Responsible Investing Done Responsibly

Responsible Investing Done Responsibly

SRI is no longer just for tree-huggers, but keep in mind: Your responsibility is to your client and their financial health, not their social cause or even planet earth.

My first exposure to what is now known as socially responsible or impact investing was as a young stockbroker based in Marin County, an affluent enclave just north of San Francisco.  As I listened to a wealthy client looking to align her portfolio with her environmental values, I couldn’t help thinking about the stereotype of Marin County residents as a community of “organically-vogue tree huggers.”

Little did I know that 25 years later, the trend towards socially responsible investing would be very real, extensive and persistent. Today, investors are significantly better educated and informed.  In fact, the best-informed people are growing in number and many of them are skilled at creating wealth, as evidenced by the community just south of San Francisco known as Silicon Valley. Many of these well-informed investors are passionate about their values and seek to express those values with how they deploy investment dollars.

At the very top of the wealth spectrum, we see Bill and Melinda Gates encouraging fellow billionaires to join the movement to donate their wealth to solve global health and environmental issues. At the other end of the spectrum, we see large numbers of people with modest incomes donating or loaning to start-ups through crowd-funding for causes in line with their social beliefs. 

This trend has not been lost on the investment management industry and to their credit, there are a growing number of quality choices for which wealth managers can now choose in mutual funds, ETFs and separately managed accounts. What was once known simply as SRI funds has expanded to include funds that seek to capture the investment returns associated with superior environmental, social and governance (ESG) or sustainability performance, alternative energy funds, and even religious themed funds.

Remember that your fiduciary responsibility is to your client and their financial health, not the client’s social cause or even planet earth. Even if you share your client’s passion and conviction regarding environmental or socially responsible investing, you will ultimately be held responsible, especially in ERISA accounts, for investment performance related to the client’s financial goals, such as a secure retirement or the funding of a child’s education.  Here are three tenants to keep top of mind as you listen to your client talk passionately about their values:

1.Manage risk.Contrary to what some may believe, investing to make a difference and earning investment returns do not need to be mutually exclusive. However, if over the past several years you were invested in an alternative energy fund that was heavily exposed to the solar panel manufacturing business, you paid dearly. Look for funds that are smart about being well diversified and avoid outsized bets on any one sector or company.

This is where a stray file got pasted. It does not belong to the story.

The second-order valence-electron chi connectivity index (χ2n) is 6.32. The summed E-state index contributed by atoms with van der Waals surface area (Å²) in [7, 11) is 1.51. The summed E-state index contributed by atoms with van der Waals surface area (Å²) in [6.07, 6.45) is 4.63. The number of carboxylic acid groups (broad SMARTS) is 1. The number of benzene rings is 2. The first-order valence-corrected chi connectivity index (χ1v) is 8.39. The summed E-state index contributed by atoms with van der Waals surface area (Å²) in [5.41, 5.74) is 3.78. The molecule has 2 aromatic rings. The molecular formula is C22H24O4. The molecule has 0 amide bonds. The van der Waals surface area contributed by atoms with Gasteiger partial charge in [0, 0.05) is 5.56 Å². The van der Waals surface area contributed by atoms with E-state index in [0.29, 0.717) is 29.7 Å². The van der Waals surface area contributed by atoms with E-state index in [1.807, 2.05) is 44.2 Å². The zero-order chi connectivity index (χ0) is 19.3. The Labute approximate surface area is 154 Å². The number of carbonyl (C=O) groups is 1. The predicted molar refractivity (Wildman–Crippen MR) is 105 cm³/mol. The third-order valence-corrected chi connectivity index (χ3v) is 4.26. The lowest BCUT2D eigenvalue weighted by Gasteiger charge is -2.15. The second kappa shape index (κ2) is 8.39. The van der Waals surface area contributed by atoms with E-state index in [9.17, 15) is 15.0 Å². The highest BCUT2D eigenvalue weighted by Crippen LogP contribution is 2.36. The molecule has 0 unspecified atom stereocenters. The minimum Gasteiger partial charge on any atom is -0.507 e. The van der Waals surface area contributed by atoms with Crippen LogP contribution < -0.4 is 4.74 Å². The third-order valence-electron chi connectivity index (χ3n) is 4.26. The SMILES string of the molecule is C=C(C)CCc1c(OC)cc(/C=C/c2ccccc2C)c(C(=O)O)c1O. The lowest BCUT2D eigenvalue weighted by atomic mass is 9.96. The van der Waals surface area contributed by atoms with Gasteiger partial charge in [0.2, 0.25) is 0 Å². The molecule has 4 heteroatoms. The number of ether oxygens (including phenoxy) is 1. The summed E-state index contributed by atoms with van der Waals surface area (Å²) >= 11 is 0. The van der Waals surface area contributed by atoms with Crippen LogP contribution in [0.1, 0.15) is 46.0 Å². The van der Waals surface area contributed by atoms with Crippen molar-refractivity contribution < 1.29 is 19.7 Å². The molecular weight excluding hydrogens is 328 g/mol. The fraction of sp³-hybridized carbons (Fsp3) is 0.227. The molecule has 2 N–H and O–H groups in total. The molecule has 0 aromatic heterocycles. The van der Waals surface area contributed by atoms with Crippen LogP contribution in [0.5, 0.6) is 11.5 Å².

2.Invest with a manager that is both experienced and disciplined.  Simply applying a negative screen to withdraw companies that “flunk” a certain social or environmental criteria out of the S&P 500 has not been an exceptionally good investment strategy.  There are poorly run companies trying to do good things, but that does not mean you have to invest in them. (Think Solyndra, the solar panel company whose highly publicized failure and consequent investigation by federal authorities has flashed across headlines last year). An experienced and knowledgeable portfolio manager can add value in the process of finding companies that are at the intersection of running a profitable business and addressing a larger issue such as global warming or resource depletion.

3.Do not forget that turnover, expenses and taxes still matter.Just because the investment approach or philosophy of the fund may be quite compelling and appealing to the responsible investor, it does not give the manager a “pass” on high underlying expenses of the fund. Again, you are a wealth manager and at the end of the day, you have the duty to work with your client to meet their financial goals. Remember the other ubiquitous trend affecting the business of financial planning – your clients are living longer today than in any other time in history.  A newly-minted Silicon Valley millionaire still needs your help in making sure they can enjoy the fruits of their labor in a more just, healthy and sustainable world well into their extended lives.   

Wealth managers have more options than ever to evaluate and choose on behalf of their clients interested in responsible investing. Furthermore, as the trend has continued to accelerate, the asset management industry has responded by giving advisors a reason to feel confident offering options with good fundamentals and solid prospects. 

Advisors that choose to ignore clients' social and green responsibility concerns do so at their own peril; these clients are savvy, well-informed and predisposed to taking action on their beliefs. The advisor that aligns his or her practice with a client-centric approach will attract and retain more business over time.  

Dennis Clark is managing director of Shelton Capital Management in San Francisco. Shelton Capital currently manages over $900 million in mutual funds and separate accounts and has recently launched the Shelton Green Alpha Fund. For more information, please visit

For more on socially responsible investing, see Stan Luxenberg’s story “The Upside to Doing Good.” 

TAGS: Mutual Funds
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